Service: US Army, 1988 to 1993, Desert Storm vet, awarded Bronze Star

 * Power Games: The Second Civil War by Richard Peters
Pledged Charity: Operation Home Front
Service: US Army 5 years, Iraq Vet (03-04, 05-06)

 * The Acolytes of Crane by J. D. Tew
Pledged Charity: Wounded Warrior Project
Service: US Army 4 years, Iraq Vet (03-04), four Army Commendation Medals w/valor

 * At Hell’s Gates by Stephen Kozeniewski
Pledged Charity: Intrepid Fallen Heroes Fund
Service: US Army 4 years, Iraq Vet (2007 – 2008), Awarded Bronze Star

 * Another Day Another Name by Clark Chamberlain
Pledged Charity: On Purpose Journey CFC #97433
Service: US Army 7 years, Iraq Vet (2010-11)

 * Fast Men, Slow Kisses: 7 Romances Supporting Military Veterans edited by Sandy Loyd
Pledged Charity: Wounded Warrior Project
Service: US Army, Vietnam Vet (1973-1976)

 * Frustration Unleashed by Tammy Lacey
Pledged Charity: Wounded Warrior Project
Service: Florida Air National Guard, 5 years

 * True Surrender by Tracey Cramer-Kelley
Pledged Charity: Tribute to the Troops & Intrepid Fallen Heroes Fund
Service: US Army National Guard Combat Medic 1988-1993

 * The Private War of Corporal Henson by E. Michael Helms
Pledged Charity: Navy-Marine Corps Relief Society
Service: US Marines, Vietnam Vet (1967-68), Awarded Purple Heart

 * Service, A Soldier’s Journey by Dennis Nappi II
Pledged Charity: Stop Soldier Suicide
Service: US Army 6 years, Bosnia Vet (2002)

 * Ages Past by Casper Parks
Pledged Charity: Fisher House Foundation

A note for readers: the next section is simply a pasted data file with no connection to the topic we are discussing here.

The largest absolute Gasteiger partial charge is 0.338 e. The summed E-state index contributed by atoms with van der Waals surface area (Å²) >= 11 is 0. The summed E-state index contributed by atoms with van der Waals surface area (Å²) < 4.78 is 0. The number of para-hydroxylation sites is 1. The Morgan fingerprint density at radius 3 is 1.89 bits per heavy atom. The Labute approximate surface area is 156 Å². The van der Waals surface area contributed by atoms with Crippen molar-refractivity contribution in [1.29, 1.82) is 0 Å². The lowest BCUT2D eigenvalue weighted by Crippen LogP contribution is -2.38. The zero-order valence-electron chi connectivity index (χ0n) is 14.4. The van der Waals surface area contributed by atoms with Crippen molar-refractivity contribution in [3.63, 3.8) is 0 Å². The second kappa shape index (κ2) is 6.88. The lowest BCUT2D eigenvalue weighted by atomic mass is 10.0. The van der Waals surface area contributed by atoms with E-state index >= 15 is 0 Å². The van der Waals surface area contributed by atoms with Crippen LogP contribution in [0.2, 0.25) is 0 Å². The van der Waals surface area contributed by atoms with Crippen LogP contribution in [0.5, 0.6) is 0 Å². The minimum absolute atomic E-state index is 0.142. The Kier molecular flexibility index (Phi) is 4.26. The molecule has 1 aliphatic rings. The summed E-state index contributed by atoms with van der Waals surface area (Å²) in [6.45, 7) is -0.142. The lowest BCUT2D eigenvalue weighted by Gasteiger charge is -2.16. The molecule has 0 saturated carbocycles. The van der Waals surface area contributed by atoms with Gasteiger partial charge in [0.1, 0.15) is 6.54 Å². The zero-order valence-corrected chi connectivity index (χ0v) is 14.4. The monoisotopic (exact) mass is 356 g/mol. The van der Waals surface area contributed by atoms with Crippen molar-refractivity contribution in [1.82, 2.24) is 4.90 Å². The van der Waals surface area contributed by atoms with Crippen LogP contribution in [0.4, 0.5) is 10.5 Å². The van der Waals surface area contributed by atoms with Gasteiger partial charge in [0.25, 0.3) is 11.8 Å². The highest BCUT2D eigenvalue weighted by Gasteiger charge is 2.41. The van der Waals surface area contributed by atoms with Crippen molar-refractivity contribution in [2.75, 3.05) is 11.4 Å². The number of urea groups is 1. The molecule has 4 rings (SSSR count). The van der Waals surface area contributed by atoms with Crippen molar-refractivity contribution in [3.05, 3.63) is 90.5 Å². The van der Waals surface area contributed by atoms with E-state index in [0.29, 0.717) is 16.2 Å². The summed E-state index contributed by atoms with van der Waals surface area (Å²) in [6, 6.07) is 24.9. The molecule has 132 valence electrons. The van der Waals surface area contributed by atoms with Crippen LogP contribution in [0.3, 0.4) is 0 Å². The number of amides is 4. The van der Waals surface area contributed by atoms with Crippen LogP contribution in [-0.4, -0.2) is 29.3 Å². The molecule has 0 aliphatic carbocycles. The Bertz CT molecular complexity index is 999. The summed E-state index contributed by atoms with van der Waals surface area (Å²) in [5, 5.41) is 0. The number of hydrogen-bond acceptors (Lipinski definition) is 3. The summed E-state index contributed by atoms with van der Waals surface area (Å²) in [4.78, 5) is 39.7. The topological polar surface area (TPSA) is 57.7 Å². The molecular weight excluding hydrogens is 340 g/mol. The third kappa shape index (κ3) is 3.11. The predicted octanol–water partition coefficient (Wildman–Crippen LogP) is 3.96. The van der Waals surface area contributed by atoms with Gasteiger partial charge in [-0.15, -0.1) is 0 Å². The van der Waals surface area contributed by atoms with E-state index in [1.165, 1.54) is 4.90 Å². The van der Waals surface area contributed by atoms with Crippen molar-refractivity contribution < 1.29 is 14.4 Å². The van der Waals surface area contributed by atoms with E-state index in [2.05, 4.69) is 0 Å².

Service: US Navy 1976 – 1978

 * Never Forget: Love in The Fleet Series 3 by Heather Ashby
Pledged Charity: Fisher House Foundation
Service: US Navy

 * Amy Lynn by Jack July
Pledged Charity: Pets for Vets
Service: USN, ATAN 4.5 years

 * Gods of Chicago by AJ Sikes
Pledged Charity: Iraq and Afghanistan Veterans of America
Service: US Army, 1989-1991, Operation Just Cause (89-90)

 * Believing in Horses, Too by Valerie Ormund
Pledged Charity: Casisson Platoon Equine Assisted Programs
Service: US Navy, 25 years (1984-2009),

 * Battling the Storm Within by Stephanie J. Shannon
Pledged Charity: Women’s Wisdom house
Service: US Army 8 years, Operation Desert Storm Vet

 * Angel of Death and Angel of Light by Gary Tate
Pledged Charity: Veterans Outreach Ministries
Service: US Army retired, Vietnam Vet (’69-’70)

 * Blue Eternal by G D Morris
Pledged Charity: Wounded Warrior Project
Service: US Navy, 3 years

 * Lyovitalis by Julie Kirton Chandler
Pledged Charity: National LGBT Veterans Memorial
Service: US Army, 10 years

 It was a wonderful event to support and help spread the word about. Readers, hope you'll continue to support the books of these authors.


Showcasing You, the Author, and Your Books at Trade Shows, Book Fairs, and Genre Cons

I'm Robert Stanek and today I'm talking about trade shows, book fairs, and genre cons. As a successful author whose works have been showcased around the world, I often get questions from other authors about how to effectively use these events to sell books. Previously, I blogged about selling your rights at trade shows, taking your work to Hollywood, and other related topics.

Many authors seem to think trade shows, book fairs, and genre cons are all about selling. But in reality, these events aren't necessarily about selling anything at all. You, as an author, should be there mostly to build relationships and industry connections.

In the early 2000s, my books and I were at nearly every regional, national, and international show for a number of years. A steady, multi-year investment landed numerous rights and distribution deals:

My William Stanek books have been translated into 34 languages and counting
My Robert Stanek books have been translated into 15 languages and counting

It took a great commitment of time, capital, and resources to make those deals possible. The publishing landscape has changed considerably since the early 2000s, however.